We think the language of the appropriation requires the Library to set aside $9,619,000 from its fiscal year money for the acquisition of library materials. The language employed by the Congress is straightforward and does not contain any qualifying terms. It provides simply that "$9,619,000 is to remain available until expended for acquisition of books . . . and all other materials". On its face, this language makes the entire amount available only for the acquisition of books and materials. If the Congress had intended the $9,619,000 to be a discretionary maximum level of expenditure, we think it would have so stated in the law. See 53 Comp.Gen. 695 (1974).
Because the language of the law is clear, we have no basis to resort to assumptions or inferences drawn from inexplicit statements contained in the conference report. When the Congress appropriates lump-sum amounts without statutorily restricting what can be done with these funds, a clear inference arises that it does not intend to impose legally binding restrictions, and indicia in committee reports and other legislative history as to how the funds should or are expected to be spent do not establish any legal requirements on federal agencies. 55 Comp.Gen. 307, 319 (1975). Implicit within this holding is the more basic proposition that an existing statutory provision cannot be superseded or repealed by statements, explanations, recommendations, or tables contained in committee reports or in other legislative history. Id. In other words, if explanations or other comments in committee reports do not create any legally binding restrictions on an agency's discretionary authority to spend a lump-sum appropriation as it chooses, such comments certainly cannot supersede an existing statutory provision that establishes a legally binding amount that an agency may dispose of as an available appropriation. Cf. 64 Comp.Gen. 282 (1985). As stated by the Supreme Court, "[e]xpressions of committees dealing with requests for appropriations cannot be equated with statutes enacted by Congress . . . ." Tennessee Valley Authority v. Hill, 437 U.S. 153, 191 (1978).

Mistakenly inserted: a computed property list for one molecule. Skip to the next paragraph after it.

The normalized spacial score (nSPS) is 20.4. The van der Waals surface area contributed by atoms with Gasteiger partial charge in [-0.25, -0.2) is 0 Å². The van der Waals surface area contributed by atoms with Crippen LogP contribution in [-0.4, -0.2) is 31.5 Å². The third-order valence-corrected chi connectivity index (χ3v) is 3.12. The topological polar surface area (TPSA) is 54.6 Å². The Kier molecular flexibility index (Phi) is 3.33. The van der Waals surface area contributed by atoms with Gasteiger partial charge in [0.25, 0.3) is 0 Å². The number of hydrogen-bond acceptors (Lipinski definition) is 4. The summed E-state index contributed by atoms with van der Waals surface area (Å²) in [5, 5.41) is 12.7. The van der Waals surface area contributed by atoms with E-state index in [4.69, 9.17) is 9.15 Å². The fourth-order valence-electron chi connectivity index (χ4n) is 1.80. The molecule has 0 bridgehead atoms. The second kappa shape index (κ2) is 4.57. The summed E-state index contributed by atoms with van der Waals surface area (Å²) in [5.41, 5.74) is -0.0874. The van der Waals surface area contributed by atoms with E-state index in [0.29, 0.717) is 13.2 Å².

You ask whether the Library could reprogram $774,000 of its no-year funds to its fiscal year account subject to approval of House and Senate appropriations committees. Although you describe the action as a reprogramming, we think this movement of funds is more appropriately characterized as a transfer. We use the term "reprogramming" to refer to the utilization of funds within an appropriation account for purposes different than those budgeted or projected at the time of appropriation. In other words, it is the shifting of funds from one object to another within an appropriation. See 1 Principles of Federal Appropriations Law, p. 2-25 (GAO/OGC-91-5, 2nd ed.) A transfer is the shifting of funds between appropriations, and is prohibited without statutory authority. 31 U.S.C. Sec. 1532 (1994). Section 1532 provides that "[A]n amount available under law may be withdrawn from one appropriation account and credited to another or to a working fund only when authorized by law." An unauthorized transfer would also violate 31 U.S.C. Sec. 1301(a) (which prohibits the use of appropriations for other than their intended purpose) and would constitute an unauthorized augmentation of the receiving appropriation. See B-248284, B-248284.2, Sept. 1, 1992 ("informal congressional approval of an unauthorized transfer of funds between appropriation accounts did not have force and effect of law"). The fact that an appropriation for a specific purpose, such as library materials, is included as an earmark in a general appropriation does not deprive it of its character as an appropriation for the particular purpose designated. 20 Comp.Gen. 739 (1941). Accordingly, we do not think the Library may transfer the funds without statutory authority to do so.
I trust that this responds fully to your question. If I can be of further assistance on this matter, please do not hesitate to call me or Ms. Barbara Timmerman of my staff at 512-5644.
Gary L. Kepplinger Associate General Counsel